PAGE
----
Last year, as neo-Nazis threatened to descend on Whitefish, Montana, with an armed march, the town’s police force nailed a mezuzah on a doorframe at their station — a gesture of solidarity with the town’s small Jewish population who had been on the receiving end of online harassment for weeks.
Months later, it’s still up — and the police chief says it’s going to stay that way.
“Sure is and will remain as long as I am Chief,” Police Chief William Dial wrote in an email to the Forward.
The mezuzah, a ritual scroll fixed to the entrance of buildings and rooms in Jewihs tradition, was given to the police force by a group of Orthodox rabbis who visited the town last year to show support for Jews there. Dial nailed the mezuzah to a doorpost that “every police officer passes upon entering the station,” a Facebook post read at the time.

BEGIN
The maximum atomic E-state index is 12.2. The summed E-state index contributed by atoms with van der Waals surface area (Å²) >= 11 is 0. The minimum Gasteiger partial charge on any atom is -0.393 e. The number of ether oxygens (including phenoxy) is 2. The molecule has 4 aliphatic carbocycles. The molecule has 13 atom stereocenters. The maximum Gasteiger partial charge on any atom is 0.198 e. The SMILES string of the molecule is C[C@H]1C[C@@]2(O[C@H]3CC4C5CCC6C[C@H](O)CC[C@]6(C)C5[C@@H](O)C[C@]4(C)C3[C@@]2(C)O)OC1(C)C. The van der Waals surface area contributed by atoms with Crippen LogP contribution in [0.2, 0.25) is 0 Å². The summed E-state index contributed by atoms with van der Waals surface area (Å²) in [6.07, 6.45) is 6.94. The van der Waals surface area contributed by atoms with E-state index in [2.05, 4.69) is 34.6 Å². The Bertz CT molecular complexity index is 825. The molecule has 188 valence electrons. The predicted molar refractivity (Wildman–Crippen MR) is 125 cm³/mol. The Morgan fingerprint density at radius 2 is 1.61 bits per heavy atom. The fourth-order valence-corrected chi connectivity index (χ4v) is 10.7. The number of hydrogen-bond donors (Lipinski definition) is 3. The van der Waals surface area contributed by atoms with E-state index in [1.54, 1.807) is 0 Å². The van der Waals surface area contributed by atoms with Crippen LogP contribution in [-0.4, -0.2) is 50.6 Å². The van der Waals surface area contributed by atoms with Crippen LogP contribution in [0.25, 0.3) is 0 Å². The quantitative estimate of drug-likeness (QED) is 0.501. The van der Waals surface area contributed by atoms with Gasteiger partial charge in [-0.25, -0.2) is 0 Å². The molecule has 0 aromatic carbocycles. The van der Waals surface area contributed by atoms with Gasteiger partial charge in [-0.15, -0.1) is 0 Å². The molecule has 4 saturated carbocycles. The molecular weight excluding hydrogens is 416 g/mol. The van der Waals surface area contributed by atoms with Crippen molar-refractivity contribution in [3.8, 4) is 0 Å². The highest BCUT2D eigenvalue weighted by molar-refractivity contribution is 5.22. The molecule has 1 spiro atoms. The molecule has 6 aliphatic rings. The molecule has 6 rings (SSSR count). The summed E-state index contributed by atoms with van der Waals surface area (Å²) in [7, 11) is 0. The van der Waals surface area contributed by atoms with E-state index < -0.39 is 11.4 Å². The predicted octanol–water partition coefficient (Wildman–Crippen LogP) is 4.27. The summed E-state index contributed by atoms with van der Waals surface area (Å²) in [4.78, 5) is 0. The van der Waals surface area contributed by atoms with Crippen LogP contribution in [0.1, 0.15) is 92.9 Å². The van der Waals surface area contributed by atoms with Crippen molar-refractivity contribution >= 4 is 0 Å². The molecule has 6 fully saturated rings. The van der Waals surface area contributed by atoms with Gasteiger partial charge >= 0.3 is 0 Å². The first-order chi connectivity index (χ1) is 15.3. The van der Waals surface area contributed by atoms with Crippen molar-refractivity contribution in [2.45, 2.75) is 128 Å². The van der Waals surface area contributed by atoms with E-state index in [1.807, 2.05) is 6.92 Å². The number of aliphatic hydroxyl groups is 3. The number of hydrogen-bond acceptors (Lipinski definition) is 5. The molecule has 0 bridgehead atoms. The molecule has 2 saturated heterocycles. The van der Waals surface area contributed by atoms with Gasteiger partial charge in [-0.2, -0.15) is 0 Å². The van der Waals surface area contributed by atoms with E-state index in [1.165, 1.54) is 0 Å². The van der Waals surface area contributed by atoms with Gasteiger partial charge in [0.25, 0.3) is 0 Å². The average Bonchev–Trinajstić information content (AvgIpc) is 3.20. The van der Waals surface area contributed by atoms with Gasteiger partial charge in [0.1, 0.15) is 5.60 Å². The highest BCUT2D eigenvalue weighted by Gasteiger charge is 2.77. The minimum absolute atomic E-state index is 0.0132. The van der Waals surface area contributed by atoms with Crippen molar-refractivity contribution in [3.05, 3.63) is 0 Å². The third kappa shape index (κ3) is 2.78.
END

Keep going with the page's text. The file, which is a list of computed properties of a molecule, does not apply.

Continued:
Neo-Nazi blogger Andrew Anglin had vowed to lead an armed march in this ski-town against members of the Jewish community. Whitefish is hometown to the white nationalist Richard Spencer, who popularized the term “alt-right.” The neo-Nazi march was organized in support of Spencer and his family, who white nationalists claimed were being unfairly targeted by Jewish activists. Anglin’s march fell through after he failed to acquire a permit.
Montana Cops Keep A Mezuzah After Failed Nazi March
Sam Kestenbaum is a contributing editor and former staff writer for the Forward. Before this, he worked for The New York Times and newsrooms in Sana, Ramallah and Beijing. Contact him at email@example.com and follow him on Twitter at @skestenbaum and on Instagram at @skestenbaum.